JORDAN AT A GLANCE
The Hashemite Kingdom of Jordan, a place which once captivated ancient travelers, continues to enthrall a new generation with it’s eclectic mix of modernity and tradition.
From the enchanting starkness of Wadi Rum, to the restless city centre of urban Amman, and the majestic ruins of civilizations once forgotten. Jordan is a unique destination offering breathtaking sights, charming accommodations, and exquisite cuisine. Jordan is home to countless wonders that are sure to leave you in awe.
Pro-Tip: Learn how to dance dabke, it’s a hit at parties, and you will be made an honorary Jordanian.
Quietly becoming a premier destination within the region, Jordan has witnessed an emergence of luxury hotels in Amman, Petra, Aqaba and the Dead Sea. Whether you’re looking for the authentic backpacker experience, or the casual refinement of 5 star service, the Hashemite Kingdom is fit for both the aristocrat and the modest.
JORDAN'S CURRENT GOVERNMENT
The Hashemite Kingdom of Jordan is a constitutional monarchy. The monarch is the head of state, the chief executive, and the commander-in-chief of the armed forces. The King exercises his executive authority through the Council of Ministers. The cabinet, meanwhile, is responsible before the elected House of Deputies, which, along with the Senate, constitutes the legislative branch of the government. The judicial branch is an independent branch.
Jordan is a land steeped in history. It has been home to some of Humankind's earliest settlements and villages; harboring hidden relics from the world's great civilizations.
As the crossroads of the Middle East, the lands of Jordan and Palestine have served as a strategic nexus; connecting Asia, Africa, and Europe. Since the dawn of civilization, Jordan's geography has given it an important role as a conduit for trade and communications; connecting the orient with the west. Jordan continues to play a critical role in geopolitical affairs.
Pro-Tip: Jordan’s Independence Day is on May 25th.
THE ROYAL FAMILY
His Majesty King Abdullah II bin Al Hussein assumed his constitutional powers as King of the Hashemite Kingdom of Jordan on February 7th, 1999, the day his father, the late King Hussein, passed away.
His Majesty King Hussein bin Talal, the father of modern Jordan, will always be remembered as a leader who guided his country through strife and turmoil to become an oasis of peace, stability, and moderation in the Middle East. Among Jordanians, his memory is cherished as the inspiration for Jordan's climate of openness, tolerance, and compassion. Known to his people as Al-Malik Al-Insan ("The Humane King"), King Hussein was the forty-second generation direct descendant of Prophet Muhammad peace be upon him (PBUH).
Visiting Jordan? Here are a few pro-tips to help you navigate the local culture.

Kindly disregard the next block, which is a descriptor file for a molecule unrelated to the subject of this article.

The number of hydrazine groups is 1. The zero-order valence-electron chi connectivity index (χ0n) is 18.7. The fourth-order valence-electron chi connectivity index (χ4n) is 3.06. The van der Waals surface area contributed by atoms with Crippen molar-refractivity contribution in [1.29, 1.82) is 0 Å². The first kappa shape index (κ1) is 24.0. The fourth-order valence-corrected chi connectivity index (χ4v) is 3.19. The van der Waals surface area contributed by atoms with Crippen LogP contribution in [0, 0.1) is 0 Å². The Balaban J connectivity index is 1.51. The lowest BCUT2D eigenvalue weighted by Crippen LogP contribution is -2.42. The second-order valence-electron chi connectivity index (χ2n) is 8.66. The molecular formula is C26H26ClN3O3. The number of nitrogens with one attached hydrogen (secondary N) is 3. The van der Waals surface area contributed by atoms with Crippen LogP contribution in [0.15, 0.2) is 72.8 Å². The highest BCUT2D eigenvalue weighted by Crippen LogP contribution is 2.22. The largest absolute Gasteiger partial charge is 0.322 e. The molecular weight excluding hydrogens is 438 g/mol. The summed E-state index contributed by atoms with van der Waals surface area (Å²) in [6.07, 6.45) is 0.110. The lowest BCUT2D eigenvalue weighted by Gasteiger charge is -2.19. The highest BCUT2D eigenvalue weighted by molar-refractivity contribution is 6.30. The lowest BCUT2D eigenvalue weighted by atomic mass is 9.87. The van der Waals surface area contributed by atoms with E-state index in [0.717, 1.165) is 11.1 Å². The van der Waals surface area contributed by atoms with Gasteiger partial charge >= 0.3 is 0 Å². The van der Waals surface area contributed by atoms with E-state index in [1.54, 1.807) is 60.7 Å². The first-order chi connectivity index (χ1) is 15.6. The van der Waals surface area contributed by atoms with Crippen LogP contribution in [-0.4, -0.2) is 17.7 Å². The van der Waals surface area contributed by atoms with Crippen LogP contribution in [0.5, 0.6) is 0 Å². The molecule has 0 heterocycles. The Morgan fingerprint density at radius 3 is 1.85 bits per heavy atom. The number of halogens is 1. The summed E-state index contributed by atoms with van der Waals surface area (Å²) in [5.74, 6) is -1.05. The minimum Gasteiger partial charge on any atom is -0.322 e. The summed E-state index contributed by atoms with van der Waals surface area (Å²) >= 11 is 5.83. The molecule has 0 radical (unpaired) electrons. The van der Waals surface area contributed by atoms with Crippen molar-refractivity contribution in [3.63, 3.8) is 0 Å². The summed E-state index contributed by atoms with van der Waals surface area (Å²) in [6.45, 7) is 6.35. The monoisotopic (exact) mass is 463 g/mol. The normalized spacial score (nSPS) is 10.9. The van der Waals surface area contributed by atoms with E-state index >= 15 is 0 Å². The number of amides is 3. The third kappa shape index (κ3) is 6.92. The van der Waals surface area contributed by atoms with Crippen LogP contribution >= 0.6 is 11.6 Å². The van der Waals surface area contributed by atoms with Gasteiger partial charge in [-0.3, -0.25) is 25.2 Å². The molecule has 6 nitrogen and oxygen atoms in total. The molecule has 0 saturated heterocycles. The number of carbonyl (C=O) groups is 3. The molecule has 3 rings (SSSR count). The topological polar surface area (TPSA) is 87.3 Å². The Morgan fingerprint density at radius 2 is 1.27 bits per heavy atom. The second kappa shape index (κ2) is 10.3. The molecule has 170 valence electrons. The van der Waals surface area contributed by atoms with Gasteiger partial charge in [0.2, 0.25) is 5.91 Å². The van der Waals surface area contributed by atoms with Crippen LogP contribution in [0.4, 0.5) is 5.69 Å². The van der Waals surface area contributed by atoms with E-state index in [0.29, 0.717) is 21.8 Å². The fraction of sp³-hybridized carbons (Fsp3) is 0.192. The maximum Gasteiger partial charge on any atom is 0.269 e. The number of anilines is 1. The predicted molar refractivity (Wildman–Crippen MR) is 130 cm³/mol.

- Do shake hands when meeting people; conservative veiled women may not reach out.
- Do stand up when greeting others.
- Do shake your cup from side to side in order to decline a refill of your coffee.
- Do hold your cup out to signal you would like more.
- Do accept when Arabic coffee is offered to you by your host, as it is a sign of hospitality.
- Do carry plenty of loose change with you, as many Jordanians usually do not carry adequate change.
- Do tip waiters approximately 10% gratuity in addition to the bill (unless a service charge is included in the total bill).
- Do round your taxi fare up to the nearest tenth when paying your driver.
- Do haggle with merchants when shopping.
- Do dress conservatively when exploring public areas of Jordan.
- Do be aware that Arabs tend to stand a fraction of the distance closer when conversing than people do in the West.
- Do feel free to consume alcoholic beverages, but not in outside the appropriate areas.
- Men: Do sit in the front seat of the taxi as it is seen as respectful.
- Women: Do sit in the back seat of a taxi as it is seen as disrespectful.
- Do make space for the elderly and women on public transportation.
- Don't interrupt, or pass in front of, a Muslim who may be praying in a public place.
- Don't openly consume food, beverages, or cigarettes in public places during the holy month of Ramadan.
- Don't dress provocatively when walking outdoors.
- Don't panic if an acquaintance "pecks" you on the cheeks when greeting you, as Arabs have traditionally kissed each other on both cheeks as a warm gesture of welcome and affection.
- Don't feel uncomfortable if your host insists on "over feeding" you during a meal, as Arabs traditionally view food as an important symbol of hospitality, generosity, and goodwill – the more the better!
- Don't feel that you are required to tip your taxi driver, as tipping in such a scenario is not necessary, but is certainly appreciated.
- Don’t slam a taxi drivers door shut.
Feel free to consume alcohol, as it is widely available at bars and hotels across Jordan. During Ramadan, drinks are only available to visitors in their hotels. Alcohol can also be bought from supermarkets.
VALUES & TRADITION
Jordan can be regarded as a typically Arab country for its people are very warm, friendly and hospitable. Jordanians are typically happy to forgive foreigners who break the rules of etiquette. However, visitors seen to be making an effort to observe local customs will undoubtedly win favour.
Joining local people for a cup of tea or coffee can be a wonderful way to learn more about local culture. If you are invited yet are unable to attend, then it is perfectly acceptable to decline. Place your right hand over your heart and politely make your excuses.